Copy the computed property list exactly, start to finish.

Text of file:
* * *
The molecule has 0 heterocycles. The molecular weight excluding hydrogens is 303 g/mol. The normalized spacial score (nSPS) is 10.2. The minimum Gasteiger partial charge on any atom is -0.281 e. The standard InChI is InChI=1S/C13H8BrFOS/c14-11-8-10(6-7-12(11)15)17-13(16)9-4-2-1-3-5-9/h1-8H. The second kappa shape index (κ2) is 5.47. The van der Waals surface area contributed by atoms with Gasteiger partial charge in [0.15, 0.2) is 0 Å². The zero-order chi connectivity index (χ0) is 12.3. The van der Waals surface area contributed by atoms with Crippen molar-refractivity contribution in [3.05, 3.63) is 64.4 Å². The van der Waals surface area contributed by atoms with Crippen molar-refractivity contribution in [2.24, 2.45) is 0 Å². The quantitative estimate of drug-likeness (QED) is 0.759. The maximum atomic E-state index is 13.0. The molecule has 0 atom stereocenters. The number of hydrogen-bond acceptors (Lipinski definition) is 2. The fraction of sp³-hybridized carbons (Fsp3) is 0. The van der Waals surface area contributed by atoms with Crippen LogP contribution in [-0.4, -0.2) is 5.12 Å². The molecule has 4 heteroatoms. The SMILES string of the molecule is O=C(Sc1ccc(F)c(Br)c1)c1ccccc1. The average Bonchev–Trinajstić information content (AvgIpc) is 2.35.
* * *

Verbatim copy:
The molecule has 0 heterocycles. The molecular weight excluding hydrogens is 303 g/mol. The normalized spacial score (nSPS) is 10.2. The minimum Gasteiger partial charge on any atom is -0.281 e. The standard InChI is InChI=1S/C13H8BrFOS/c14-11-8-10(6-7-12(11)15)17-13(16)9-4-2-1-3-5-9/h1-8H. The second kappa shape index (κ2) is 5.47. The van der Waals surface area contributed by atoms with Gasteiger partial charge in [0.15, 0.2) is 0 Å². The zero-order chi connectivity index (χ0) is 12.3. The van der Waals surface area contributed by atoms with Crippen molar-refractivity contribution in [3.05, 3.63) is 64.4 Å². The van der Waals surface area contributed by atoms with Crippen molar-refractivity contribution in [2.24, 2.45) is 0 Å². The quantitative estimate of drug-likeness (QED) is 0.759. The maximum atomic E-state index is 13.0. The molecule has 0 atom stereocenters. The number of hydrogen-bond acceptors (Lipinski definition) is 2. The fraction of sp³-hybridized carbons (Fsp3) is 0. The van der Waals surface area contributed by atoms with Crippen LogP contribution in [-0.4, -0.2) is 5.12 Å². The molecule has 4 heteroatoms. The SMILES string of the molecule is O=C(Sc1ccc(F)c(Br)c1)c1ccccc1. The average Bonchev–Trinajstić information content (AvgIpc) is 2.35.